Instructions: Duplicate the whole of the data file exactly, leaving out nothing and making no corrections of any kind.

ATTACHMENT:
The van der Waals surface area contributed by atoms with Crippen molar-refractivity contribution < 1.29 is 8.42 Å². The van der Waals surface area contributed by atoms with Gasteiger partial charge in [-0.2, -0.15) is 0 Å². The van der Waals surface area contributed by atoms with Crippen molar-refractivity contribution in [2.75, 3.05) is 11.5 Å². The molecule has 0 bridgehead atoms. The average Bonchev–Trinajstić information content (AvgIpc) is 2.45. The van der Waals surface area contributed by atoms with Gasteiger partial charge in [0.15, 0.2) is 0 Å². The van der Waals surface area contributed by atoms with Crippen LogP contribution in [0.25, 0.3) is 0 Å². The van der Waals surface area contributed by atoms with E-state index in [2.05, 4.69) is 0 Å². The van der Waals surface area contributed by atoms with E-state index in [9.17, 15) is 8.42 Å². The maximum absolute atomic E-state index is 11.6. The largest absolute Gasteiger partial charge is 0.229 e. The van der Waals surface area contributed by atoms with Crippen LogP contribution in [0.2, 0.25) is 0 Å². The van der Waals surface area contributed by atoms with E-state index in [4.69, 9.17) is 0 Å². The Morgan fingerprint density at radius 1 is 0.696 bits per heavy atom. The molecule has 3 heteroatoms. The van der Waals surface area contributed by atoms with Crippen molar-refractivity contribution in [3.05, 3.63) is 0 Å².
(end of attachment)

The van der Waals surface area contributed by atoms with Crippen molar-refractivity contribution < 1.29 is 8.42 Å². The van der Waals surface area contributed by atoms with Gasteiger partial charge in [-0.2, -0.15) is 0 Å². The van der Waals surface area contributed by atoms with Crippen molar-refractivity contribution in [2.75, 3.05) is 11.5 Å². The molecule has 0 bridgehead atoms. The average Bonchev–Trinajstić information content (AvgIpc) is 2.45. The van der Waals surface area contributed by atoms with Gasteiger partial charge in [0.15, 0.2) is 0 Å². The van der Waals surface area contributed by atoms with Crippen LogP contribution in [0.25, 0.3) is 0 Å². The van der Waals surface area contributed by atoms with E-state index in [2.05, 4.69) is 0 Å². The van der Waals surface area contributed by atoms with E-state index in [9.17, 15) is 8.42 Å². The maximum absolute atomic E-state index is 11.6. The largest absolute Gasteiger partial charge is 0.229 e. The van der Waals surface area contributed by atoms with Crippen LogP contribution in [0.2, 0.25) is 0 Å². The van der Waals surface area contributed by atoms with E-state index in [4.69, 9.17) is 0 Å². The Morgan fingerprint density at radius 1 is 0.696 bits per heavy atom. The molecule has 3 heteroatoms. The van der Waals surface area contributed by atoms with Crippen molar-refractivity contribution in [3.05, 3.63) is 0 Å².